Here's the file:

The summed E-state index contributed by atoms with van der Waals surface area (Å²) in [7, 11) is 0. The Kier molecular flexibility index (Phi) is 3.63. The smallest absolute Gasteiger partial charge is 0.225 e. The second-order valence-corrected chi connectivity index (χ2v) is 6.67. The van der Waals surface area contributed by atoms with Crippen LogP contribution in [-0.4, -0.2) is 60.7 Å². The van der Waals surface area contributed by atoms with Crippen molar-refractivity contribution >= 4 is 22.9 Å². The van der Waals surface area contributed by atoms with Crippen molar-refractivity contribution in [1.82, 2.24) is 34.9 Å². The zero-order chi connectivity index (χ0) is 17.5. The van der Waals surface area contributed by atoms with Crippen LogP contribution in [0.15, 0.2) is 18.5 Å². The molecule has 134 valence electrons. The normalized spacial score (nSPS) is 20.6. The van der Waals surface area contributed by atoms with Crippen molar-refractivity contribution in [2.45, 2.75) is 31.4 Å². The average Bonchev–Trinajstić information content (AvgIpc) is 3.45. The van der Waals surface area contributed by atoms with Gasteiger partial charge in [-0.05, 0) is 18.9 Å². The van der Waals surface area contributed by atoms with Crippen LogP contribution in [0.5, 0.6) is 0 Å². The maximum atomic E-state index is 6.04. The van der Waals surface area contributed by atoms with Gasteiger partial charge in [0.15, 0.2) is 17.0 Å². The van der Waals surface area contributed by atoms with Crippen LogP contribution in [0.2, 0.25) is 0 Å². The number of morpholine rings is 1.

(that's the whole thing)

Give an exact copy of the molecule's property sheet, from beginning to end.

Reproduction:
The summed E-state index contributed by atoms with van der Waals surface area (Å²) in [7, 11) is 0. The Kier molecular flexibility index (Phi) is 3.63. The smallest absolute Gasteiger partial charge is 0.225 e. The second-order valence-corrected chi connectivity index (χ2v) is 6.67. The van der Waals surface area contributed by atoms with Crippen LogP contribution in [-0.4, -0.2) is 60.7 Å². The van der Waals surface area contributed by atoms with Crippen molar-refractivity contribution >= 4 is 22.9 Å². The van der Waals surface area contributed by atoms with Crippen molar-refractivity contribution in [1.82, 2.24) is 34.9 Å². The zero-order chi connectivity index (χ0) is 17.5. The van der Waals surface area contributed by atoms with Crippen LogP contribution in [0.15, 0.2) is 18.5 Å². The molecule has 134 valence electrons. The normalized spacial score (nSPS) is 20.6. The van der Waals surface area contributed by atoms with Crippen molar-refractivity contribution in [2.45, 2.75) is 31.4 Å². The average Bonchev–Trinajstić information content (AvgIpc) is 3.45. The van der Waals surface area contributed by atoms with Gasteiger partial charge in [-0.05, 0) is 18.9 Å². The van der Waals surface area contributed by atoms with Crippen LogP contribution in [0.5, 0.6) is 0 Å². The maximum atomic E-state index is 6.04. The van der Waals surface area contributed by atoms with Gasteiger partial charge in [0.15, 0.2) is 17.0 Å². The van der Waals surface area contributed by atoms with Crippen LogP contribution in [0.2, 0.25) is 0 Å². The number of morpholine rings is 1.